Again, excuse me for saying this, but the fact that many people have come to see Lululemon as synonymous with yoga says more about these peoples' understanding of what yoga is about than about what Lulu really is: Lulu is a capitalistic machine through and through, and anybody who confuses it with anything else is either naive or seriously misguided. Do we have a responsibility to "educate" these people? Well, I don't know; I'm certainly not up to such a big responsibility :-)

    Hmm... it looks like I have more to say about this whole Lululemon business than I thought...

  5. Thanks for sharing, DeborahS. I think Freeman is definitely right that there comes a time when one needs to find some other reason to practice than collecting asanas. All I can say to this right now is that I'm not there yet: While I'm not exactly collecting asanas (not least because I'm in no position to do so, given the present state of my body...), I do have ambition.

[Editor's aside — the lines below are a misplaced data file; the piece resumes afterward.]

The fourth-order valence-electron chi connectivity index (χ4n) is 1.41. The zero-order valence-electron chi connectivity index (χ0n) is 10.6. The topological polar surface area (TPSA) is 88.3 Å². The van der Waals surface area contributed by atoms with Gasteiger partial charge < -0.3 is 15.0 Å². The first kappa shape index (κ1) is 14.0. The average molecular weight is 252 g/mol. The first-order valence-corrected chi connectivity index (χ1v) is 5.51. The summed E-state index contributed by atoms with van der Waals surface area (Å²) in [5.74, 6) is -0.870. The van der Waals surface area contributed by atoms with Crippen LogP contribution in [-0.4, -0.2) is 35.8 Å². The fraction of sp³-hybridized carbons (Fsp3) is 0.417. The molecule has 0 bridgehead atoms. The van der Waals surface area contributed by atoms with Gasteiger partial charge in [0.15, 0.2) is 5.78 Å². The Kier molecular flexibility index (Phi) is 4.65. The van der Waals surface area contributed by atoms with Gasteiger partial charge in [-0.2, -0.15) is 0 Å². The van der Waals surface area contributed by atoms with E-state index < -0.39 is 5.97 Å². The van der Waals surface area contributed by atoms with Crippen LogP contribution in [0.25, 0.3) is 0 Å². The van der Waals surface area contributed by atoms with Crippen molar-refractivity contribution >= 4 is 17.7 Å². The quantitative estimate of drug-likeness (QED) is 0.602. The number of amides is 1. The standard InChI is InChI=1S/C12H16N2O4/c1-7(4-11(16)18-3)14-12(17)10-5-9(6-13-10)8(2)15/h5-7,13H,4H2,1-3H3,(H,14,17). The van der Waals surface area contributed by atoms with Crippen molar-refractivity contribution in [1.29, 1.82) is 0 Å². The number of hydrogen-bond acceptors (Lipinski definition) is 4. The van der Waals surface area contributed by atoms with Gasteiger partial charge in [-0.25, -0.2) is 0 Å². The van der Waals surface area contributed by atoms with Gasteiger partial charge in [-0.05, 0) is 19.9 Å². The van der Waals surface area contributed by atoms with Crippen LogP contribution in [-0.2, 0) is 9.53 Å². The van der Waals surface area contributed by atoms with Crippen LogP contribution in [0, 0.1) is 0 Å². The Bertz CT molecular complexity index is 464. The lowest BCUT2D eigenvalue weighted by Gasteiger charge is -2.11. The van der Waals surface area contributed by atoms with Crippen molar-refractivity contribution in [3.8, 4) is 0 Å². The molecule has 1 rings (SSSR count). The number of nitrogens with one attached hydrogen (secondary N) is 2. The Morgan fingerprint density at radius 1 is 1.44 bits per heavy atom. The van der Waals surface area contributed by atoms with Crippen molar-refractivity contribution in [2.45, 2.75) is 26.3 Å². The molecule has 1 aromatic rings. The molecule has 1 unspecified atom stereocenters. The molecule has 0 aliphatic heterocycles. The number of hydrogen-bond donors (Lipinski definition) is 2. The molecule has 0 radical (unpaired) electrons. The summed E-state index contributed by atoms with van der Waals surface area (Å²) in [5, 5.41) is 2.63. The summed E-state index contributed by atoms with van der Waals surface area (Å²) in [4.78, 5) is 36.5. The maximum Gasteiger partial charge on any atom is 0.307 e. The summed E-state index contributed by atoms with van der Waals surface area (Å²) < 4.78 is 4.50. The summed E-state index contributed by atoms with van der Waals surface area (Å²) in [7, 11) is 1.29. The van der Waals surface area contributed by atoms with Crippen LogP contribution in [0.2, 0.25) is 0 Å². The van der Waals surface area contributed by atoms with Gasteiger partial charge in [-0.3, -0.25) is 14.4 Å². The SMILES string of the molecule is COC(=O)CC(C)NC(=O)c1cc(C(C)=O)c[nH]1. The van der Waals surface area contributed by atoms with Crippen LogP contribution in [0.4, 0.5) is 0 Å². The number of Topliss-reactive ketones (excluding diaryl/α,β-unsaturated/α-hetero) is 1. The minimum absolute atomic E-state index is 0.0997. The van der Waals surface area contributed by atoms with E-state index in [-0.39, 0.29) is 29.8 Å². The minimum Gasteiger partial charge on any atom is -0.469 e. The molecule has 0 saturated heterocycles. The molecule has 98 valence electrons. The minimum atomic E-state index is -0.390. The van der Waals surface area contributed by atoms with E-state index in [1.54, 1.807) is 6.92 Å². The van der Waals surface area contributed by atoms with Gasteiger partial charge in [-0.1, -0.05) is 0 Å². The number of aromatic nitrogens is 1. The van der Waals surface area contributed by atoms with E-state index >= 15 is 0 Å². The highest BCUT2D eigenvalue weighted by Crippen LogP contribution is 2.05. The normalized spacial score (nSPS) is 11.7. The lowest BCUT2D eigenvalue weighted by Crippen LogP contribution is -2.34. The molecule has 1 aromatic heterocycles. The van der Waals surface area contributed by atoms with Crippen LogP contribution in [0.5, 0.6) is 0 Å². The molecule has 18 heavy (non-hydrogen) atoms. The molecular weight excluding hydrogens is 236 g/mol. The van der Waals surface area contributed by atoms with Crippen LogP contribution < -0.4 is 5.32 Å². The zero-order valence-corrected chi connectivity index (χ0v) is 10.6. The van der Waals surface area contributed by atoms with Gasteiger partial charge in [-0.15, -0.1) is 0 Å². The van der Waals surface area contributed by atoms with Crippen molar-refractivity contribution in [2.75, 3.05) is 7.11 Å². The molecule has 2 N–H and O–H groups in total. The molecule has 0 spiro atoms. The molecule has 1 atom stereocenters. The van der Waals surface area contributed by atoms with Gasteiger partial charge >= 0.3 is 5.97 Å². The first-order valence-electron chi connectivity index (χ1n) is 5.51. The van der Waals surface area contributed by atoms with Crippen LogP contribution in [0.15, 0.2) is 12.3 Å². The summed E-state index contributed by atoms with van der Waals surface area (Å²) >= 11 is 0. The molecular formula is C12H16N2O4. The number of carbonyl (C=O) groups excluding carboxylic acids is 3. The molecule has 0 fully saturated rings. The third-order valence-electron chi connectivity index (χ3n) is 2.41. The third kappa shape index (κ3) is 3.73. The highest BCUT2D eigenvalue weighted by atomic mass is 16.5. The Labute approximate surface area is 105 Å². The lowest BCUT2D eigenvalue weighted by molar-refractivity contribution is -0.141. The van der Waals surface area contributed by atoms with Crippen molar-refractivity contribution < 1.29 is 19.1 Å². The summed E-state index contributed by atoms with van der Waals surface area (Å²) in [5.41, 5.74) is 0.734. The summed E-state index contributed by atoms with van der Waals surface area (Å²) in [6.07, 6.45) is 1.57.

Like you, I'm also trying as much as possible to direct my attention to other things that can be worked on. Without quite intending to, I've found myself working more on my dropbacks and backbends in general. Hmm... maybe I can post on this in the near future. Maybe this will get me out of my blogging ennui...

  6. Thanks for the topic suggestions, Anonymous. They are very interesting. I especially like the one about the Protestant Work Ethic. I will keep this in mind. Thanks!

  7. Ohhh. I should so check out his books then. THanks!

  8. You're welcome, yoginicory. I hope you enjoy his work as much as I do :-)